Wild and Wonderful by Bob Goodman was a small musical that starred Walter Willison and was supposed to have starred pop singer Julie Budd. During rehearsals, Julie felt that being in this musical was not a good idea and she quit. They then had to postpone the opening to find another singer. The show closed opening night. It was orchestrated by the great Luther Henderson. I asked him during the first preview that I saw why a few of the songs weren’t orchestrated and just had piano and it had turned out that they didn’t have the money to pay him.

W.C. by Al Carmines was done as a tryout in the Guber, Ford and Gross tent shows in Massachusetts, Pennsylvania, and Long Island. It starred Mickey Rooney and featured Burnadette Peters. I saw an early preview in Massachusetts on a Wednesday matinee and it was sparsely attended. Mickey, who was at a low point in his career, was bored and while the show was going on, he sat with the audience, chatting with members while others were performing. I did enjoy some of the songs but Mickey did not give it much effort. I then decided to see the closing performance a couple months later on Long Island. This was a packed house and, to his credit, Mickey Rooney rose to the occasion and gave an inspired performance. It was still determined that the show would not be able to run in New York and was never done again. We did a recording of the principle songs with Al Carmines singing along with the score. They do a great job singing the songs and there are some other songs from Al Carmine’s musicals.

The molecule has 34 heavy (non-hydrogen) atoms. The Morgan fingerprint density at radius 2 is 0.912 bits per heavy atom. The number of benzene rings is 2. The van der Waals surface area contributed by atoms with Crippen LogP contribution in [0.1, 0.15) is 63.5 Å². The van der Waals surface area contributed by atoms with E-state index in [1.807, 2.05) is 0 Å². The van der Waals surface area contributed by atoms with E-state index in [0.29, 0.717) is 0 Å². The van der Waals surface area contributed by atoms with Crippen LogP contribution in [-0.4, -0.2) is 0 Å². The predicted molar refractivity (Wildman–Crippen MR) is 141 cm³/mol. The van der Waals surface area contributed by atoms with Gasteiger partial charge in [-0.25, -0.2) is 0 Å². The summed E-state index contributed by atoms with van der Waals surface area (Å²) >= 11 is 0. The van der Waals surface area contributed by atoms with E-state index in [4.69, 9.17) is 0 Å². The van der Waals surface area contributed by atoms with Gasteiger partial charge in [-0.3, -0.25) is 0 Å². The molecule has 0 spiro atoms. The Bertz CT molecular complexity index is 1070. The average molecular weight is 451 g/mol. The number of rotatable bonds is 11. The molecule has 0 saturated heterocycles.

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1970

Applause by Strouse and Adams is the first musical of 1970. This Bacall musical, based on the movie “All About Eve” was a triumph for all concerned and ran for a few years.

Billy Noname by Johnny Brandon
This off-Broadway cast musical had a successful run by the veteran English song writer Johnny Brandon. He was a good friend of mine and a talented songwriter.

Click here if you’d like to check out the original cast album we have of Billy Noname.

Company by Stephen Sondheim and George Firth was another musical triumph for director Harold Prince and all involved. Elaine Stritch became famous for her cast album recording of The Ladies Who Lunch and was featured in the famous documentary of the making of the album. The Jonathon Tunick orchestrations were perfect for this vehicle and Dean Jones was wonderful in the lead role. A new gender-bending version starring Patti Lupone is sure to come to Broadway after a recent success in London.

"Cry For Us All" by Mitch Leigh

Cry for Us All by Mitch Leigh was a show that I saw at the world premier in new haven. There was a snow storm at the time but I managed to survive the hour and fifteen minute trip through the blizzard to find a show that had some rousing tunes, yes, but was more like an opera than a musical comedy. It had Joan Diener break her neck and still sing a long aria. This happens in opera but not in musicals. I was asked to review Cry For Us All by a friend of mine who had a local radio show talking about Connecticut musicals. She was not able to get to New Haven so I told her my review over the phone. The show only ran a handful of performances but fortunately was recorded and we have a few copies by Kritzerland left.
Click here to see our listing for Cry For Us All.